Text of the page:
Generally, men are socialized by society to hold in their emotions, though we know doing so isn’t healthy. In their efforts to maintain these social norms, many men may be compromising their emotional, physical, and mental well-being.
In addition, many men are never taught to recognize the less typical signs of depression that they’re more likely than others to experience.
Some men never seek help for their depression because they never recognize the signs. On the other hand, some men who do recognize the signs may struggle to discuss their experience because they fear the judgment of others.
As a result, when many men experience the signs of depression, they begin to work long hours or otherwise fill their time to stay busy, instead of addressing the depression itself.
Diagnosing depression and seeking treatment can help save lives. Suicide rates Trusted Source are high among men, especially those who have served or currently serve in the military. Additionally, men are three to four times more likely than women to complete suicide.
In continuing to open up the conversation, we can help men with depression recognize the signs. By seeking treatment, men with depression can live their fullest possible lives.
What are the current treatment options?
Depression is most often treated with talk therapy, medications, or both of these things together. A healthcare professional can help create a personalized treatment plan that works best for you.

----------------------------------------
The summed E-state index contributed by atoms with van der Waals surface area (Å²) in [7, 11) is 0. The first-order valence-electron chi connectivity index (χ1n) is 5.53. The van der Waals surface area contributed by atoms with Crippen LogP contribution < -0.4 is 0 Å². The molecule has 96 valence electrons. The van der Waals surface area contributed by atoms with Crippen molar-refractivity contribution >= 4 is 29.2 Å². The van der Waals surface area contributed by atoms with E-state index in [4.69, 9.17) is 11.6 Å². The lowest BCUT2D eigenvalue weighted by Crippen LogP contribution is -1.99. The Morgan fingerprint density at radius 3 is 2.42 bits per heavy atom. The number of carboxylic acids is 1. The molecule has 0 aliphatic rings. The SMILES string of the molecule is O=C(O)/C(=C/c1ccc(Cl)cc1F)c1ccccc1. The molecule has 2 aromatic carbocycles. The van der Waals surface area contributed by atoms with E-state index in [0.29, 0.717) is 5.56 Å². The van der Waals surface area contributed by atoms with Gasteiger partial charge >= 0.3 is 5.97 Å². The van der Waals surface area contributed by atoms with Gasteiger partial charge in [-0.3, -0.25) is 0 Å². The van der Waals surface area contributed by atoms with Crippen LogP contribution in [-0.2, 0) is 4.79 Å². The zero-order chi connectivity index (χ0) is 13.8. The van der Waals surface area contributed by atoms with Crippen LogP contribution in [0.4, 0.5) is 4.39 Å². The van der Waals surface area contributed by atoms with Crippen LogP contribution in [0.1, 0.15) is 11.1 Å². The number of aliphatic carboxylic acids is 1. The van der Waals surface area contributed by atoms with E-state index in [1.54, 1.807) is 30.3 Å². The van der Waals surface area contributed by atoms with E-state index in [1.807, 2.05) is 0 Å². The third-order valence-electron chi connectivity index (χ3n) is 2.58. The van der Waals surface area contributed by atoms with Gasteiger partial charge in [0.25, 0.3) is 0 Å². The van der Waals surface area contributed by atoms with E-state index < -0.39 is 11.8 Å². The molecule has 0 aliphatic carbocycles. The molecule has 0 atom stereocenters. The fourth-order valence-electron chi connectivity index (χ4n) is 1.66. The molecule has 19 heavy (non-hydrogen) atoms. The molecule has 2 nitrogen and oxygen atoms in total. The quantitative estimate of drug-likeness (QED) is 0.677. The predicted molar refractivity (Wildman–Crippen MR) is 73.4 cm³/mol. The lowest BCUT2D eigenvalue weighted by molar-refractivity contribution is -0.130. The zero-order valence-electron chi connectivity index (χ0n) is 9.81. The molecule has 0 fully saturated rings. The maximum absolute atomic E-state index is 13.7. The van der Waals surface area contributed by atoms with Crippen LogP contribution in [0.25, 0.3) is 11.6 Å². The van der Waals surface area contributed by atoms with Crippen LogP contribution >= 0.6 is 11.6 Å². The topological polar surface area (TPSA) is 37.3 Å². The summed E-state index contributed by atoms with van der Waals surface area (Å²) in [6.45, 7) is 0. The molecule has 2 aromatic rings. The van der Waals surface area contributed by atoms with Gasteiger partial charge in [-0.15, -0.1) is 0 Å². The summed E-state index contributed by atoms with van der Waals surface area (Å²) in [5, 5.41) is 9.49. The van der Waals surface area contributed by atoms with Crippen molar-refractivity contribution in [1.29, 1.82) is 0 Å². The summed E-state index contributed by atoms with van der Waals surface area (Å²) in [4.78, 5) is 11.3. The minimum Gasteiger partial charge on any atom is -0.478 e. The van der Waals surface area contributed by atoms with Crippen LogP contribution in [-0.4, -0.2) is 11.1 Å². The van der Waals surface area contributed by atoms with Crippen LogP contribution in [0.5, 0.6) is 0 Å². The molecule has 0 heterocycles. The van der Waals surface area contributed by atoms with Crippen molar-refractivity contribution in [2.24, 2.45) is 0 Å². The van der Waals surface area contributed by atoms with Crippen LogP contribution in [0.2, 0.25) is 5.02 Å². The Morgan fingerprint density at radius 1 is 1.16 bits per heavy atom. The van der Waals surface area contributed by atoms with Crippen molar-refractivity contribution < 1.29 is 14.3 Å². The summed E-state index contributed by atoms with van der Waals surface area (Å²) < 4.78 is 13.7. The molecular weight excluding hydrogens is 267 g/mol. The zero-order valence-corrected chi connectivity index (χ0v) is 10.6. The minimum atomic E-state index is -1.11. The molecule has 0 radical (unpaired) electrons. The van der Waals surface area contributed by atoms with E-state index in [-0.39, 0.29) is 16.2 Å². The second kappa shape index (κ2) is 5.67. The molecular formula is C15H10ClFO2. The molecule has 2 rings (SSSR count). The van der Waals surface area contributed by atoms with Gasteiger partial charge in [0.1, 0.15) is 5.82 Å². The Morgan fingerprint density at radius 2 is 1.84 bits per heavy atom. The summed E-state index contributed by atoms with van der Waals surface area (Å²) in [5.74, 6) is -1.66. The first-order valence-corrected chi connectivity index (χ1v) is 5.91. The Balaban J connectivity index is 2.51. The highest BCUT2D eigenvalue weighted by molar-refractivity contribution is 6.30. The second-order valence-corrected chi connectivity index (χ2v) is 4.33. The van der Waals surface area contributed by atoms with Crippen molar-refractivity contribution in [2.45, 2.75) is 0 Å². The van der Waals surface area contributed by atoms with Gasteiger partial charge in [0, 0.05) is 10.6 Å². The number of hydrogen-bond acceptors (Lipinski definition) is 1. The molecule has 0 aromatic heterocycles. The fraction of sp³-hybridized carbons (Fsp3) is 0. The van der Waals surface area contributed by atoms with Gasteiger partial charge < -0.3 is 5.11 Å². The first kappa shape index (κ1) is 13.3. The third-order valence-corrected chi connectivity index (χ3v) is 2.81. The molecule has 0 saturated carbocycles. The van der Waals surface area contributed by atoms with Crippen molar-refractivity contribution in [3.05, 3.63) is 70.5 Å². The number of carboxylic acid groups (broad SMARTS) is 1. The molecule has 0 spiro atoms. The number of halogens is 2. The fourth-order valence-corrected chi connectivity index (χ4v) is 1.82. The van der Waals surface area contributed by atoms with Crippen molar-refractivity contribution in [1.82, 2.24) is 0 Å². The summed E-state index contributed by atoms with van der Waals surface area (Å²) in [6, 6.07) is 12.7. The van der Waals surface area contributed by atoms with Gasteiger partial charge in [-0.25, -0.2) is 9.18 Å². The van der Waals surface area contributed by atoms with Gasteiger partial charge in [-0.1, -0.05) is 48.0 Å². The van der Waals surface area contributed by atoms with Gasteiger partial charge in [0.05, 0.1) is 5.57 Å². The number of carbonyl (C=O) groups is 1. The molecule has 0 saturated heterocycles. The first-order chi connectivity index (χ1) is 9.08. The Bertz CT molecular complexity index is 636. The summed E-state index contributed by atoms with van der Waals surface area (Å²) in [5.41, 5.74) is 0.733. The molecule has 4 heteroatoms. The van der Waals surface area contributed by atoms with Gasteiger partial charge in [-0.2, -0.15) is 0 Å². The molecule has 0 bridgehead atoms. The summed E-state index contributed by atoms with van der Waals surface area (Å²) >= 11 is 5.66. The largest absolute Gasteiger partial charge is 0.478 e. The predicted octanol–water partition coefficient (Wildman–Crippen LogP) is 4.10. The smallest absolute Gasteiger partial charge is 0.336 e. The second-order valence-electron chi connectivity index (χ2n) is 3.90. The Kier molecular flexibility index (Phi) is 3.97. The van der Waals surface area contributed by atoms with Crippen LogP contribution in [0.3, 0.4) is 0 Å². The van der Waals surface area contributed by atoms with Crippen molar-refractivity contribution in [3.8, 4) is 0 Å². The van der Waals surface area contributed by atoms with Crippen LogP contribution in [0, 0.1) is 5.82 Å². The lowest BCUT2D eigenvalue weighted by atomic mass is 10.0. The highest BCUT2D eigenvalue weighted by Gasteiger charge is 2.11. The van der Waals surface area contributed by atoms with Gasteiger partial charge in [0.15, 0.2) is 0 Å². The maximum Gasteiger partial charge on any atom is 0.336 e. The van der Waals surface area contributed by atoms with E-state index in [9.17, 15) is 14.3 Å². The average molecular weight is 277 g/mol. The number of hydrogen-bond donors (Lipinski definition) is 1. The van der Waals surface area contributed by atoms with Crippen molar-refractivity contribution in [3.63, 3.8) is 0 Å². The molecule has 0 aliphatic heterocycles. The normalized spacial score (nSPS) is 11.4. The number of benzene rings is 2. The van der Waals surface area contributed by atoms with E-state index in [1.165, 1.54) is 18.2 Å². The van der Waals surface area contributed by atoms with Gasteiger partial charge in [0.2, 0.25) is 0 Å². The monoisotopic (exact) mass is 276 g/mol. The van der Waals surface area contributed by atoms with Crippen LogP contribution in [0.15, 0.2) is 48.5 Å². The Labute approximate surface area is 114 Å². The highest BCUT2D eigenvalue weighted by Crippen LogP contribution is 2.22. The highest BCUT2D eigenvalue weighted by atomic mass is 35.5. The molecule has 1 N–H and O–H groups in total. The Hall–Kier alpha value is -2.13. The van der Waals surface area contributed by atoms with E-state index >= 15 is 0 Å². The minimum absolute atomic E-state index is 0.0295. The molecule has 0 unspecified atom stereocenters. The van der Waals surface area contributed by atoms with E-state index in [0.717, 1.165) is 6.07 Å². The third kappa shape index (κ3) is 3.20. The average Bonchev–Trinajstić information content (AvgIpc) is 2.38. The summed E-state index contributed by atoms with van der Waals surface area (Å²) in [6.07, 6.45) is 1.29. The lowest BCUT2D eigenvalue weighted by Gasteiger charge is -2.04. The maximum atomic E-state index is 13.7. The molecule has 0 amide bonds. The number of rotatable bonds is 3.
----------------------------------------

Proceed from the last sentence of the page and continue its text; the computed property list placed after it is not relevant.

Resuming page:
Many men begin treatment for moderate cases of depression by scheduling an appointment with a talk therapist (psychotherapist). From there, the therapist might suggest specific types of care, such as:
- cognitive behavioral therapy
- interpersonal therapy
- problem-solving therapy
- psychodynamic therapy
From there, medication may be added, if needed.
However, for more severe cases, medication might be prescribed right away to help alleviate some of the physical, mental, emotional, and behavioral symptoms of depression. This may be the case for someone with Suicidal thoughts or who has attempted suicide.
Antidepressants like paroxetine (Paxil) or sertraline (Zoloft) are commonly used to treat depression. However, a mental healthcare professional may also suggest other medications.
Be aware that these medications often take several weeks to monthsOder begin making a noticeable difference in the way you feel. Follow the treatment plan and be patient.
When is it appropriate to seek assistance
If you’re experiencing one or more of the above symptoms of depression to the point that it interferes with your daily life, consider scheduling an appointment to meet with a mental health counselor.
These counseling is covered by most insurance plans. Receiving care is discreet and confidential.
Although conversations about mental illness have been more open and inclusive in recent years, many men still struggle to express their emotions in a society that is still influenced by traditional male views.
It can also be difficult to spot the signs and symptoms of depression among men. This is because they are affected by the same social factors as their biology.
Sharing information about the symptoms and signs of depression in men can help us to create a path toward better, more inclusive mental care.
Depression can be managed with medication or talk therapy.